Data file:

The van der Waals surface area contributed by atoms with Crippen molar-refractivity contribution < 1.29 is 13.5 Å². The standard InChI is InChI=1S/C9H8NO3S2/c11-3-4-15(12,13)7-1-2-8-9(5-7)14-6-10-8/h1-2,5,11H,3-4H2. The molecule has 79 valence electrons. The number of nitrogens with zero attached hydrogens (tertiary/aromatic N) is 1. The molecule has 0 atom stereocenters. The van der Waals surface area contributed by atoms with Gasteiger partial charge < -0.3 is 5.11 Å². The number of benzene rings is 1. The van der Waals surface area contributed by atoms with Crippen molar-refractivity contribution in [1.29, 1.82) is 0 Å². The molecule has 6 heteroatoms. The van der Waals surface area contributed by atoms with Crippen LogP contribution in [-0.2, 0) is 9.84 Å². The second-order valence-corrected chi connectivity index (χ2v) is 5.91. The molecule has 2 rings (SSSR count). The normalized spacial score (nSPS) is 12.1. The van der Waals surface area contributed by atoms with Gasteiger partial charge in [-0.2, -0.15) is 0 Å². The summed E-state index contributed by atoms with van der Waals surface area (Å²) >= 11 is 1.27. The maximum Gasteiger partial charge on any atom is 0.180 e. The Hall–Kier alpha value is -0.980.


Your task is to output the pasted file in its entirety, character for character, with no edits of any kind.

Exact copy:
The van der Waals surface area contributed by atoms with Crippen molar-refractivity contribution < 1.29 is 13.5 Å². The standard InChI is InChI=1S/C9H8NO3S2/c11-3-4-15(12,13)7-1-2-8-9(5-7)14-6-10-8/h1-2,5,11H,3-4H2. The molecule has 79 valence electrons. The number of nitrogens with zero attached hydrogens (tertiary/aromatic N) is 1. The molecule has 0 atom stereocenters. The van der Waals surface area contributed by atoms with Gasteiger partial charge < -0.3 is 5.11 Å². The number of benzene rings is 1. The van der Waals surface area contributed by atoms with Crippen molar-refractivity contribution in [1.29, 1.82) is 0 Å². The molecule has 6 heteroatoms. The van der Waals surface area contributed by atoms with Crippen LogP contribution in [-0.2, 0) is 9.84 Å². The second-order valence-corrected chi connectivity index (χ2v) is 5.91. The molecule has 2 rings (SSSR count). The normalized spacial score (nSPS) is 12.1. The van der Waals surface area contributed by atoms with Gasteiger partial charge in [-0.2, -0.15) is 0 Å². The summed E-state index contributed by atoms with van der Waals surface area (Å²) >= 11 is 1.27. The maximum Gasteiger partial charge on any atom is 0.180 e. The Hall–Kier alpha value is -0.980.